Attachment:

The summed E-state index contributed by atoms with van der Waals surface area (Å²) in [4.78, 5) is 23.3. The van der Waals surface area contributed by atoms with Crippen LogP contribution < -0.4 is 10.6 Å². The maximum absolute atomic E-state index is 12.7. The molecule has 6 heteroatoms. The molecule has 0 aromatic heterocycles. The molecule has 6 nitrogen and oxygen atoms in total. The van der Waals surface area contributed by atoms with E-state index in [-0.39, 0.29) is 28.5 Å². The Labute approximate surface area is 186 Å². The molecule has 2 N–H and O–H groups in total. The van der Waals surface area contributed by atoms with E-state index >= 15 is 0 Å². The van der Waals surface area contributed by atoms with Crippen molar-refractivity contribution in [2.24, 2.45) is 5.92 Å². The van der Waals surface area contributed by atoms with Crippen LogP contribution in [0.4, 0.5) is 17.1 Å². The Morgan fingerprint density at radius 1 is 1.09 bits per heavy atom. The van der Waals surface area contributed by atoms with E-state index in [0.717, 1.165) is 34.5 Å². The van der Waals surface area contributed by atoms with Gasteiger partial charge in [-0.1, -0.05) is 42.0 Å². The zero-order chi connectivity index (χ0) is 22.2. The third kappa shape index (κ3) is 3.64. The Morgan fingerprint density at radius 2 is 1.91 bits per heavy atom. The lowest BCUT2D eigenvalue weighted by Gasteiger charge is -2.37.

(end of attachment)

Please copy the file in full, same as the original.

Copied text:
The summed E-state index contributed by atoms with van der Waals surface area (Å²) in [4.78, 5) is 23.3. The van der Waals surface area contributed by atoms with Crippen LogP contribution < -0.4 is 10.6 Å². The maximum absolute atomic E-state index is 12.7. The molecule has 6 heteroatoms. The molecule has 0 aromatic heterocycles. The molecule has 6 nitrogen and oxygen atoms in total. The van der Waals surface area contributed by atoms with E-state index in [-0.39, 0.29) is 28.5 Å². The Labute approximate surface area is 186 Å². The molecule has 2 N–H and O–H groups in total. The van der Waals surface area contributed by atoms with E-state index >= 15 is 0 Å². The van der Waals surface area contributed by atoms with Crippen molar-refractivity contribution in [2.24, 2.45) is 5.92 Å². The van der Waals surface area contributed by atoms with Crippen LogP contribution in [0.4, 0.5) is 17.1 Å². The Morgan fingerprint density at radius 1 is 1.09 bits per heavy atom. The van der Waals surface area contributed by atoms with E-state index in [0.717, 1.165) is 34.5 Å². The van der Waals surface area contributed by atoms with Gasteiger partial charge in [-0.1, -0.05) is 42.0 Å². The zero-order chi connectivity index (χ0) is 22.2. The third kappa shape index (κ3) is 3.64. The Morgan fingerprint density at radius 2 is 1.91 bits per heavy atom. The lowest BCUT2D eigenvalue weighted by Gasteiger charge is -2.37.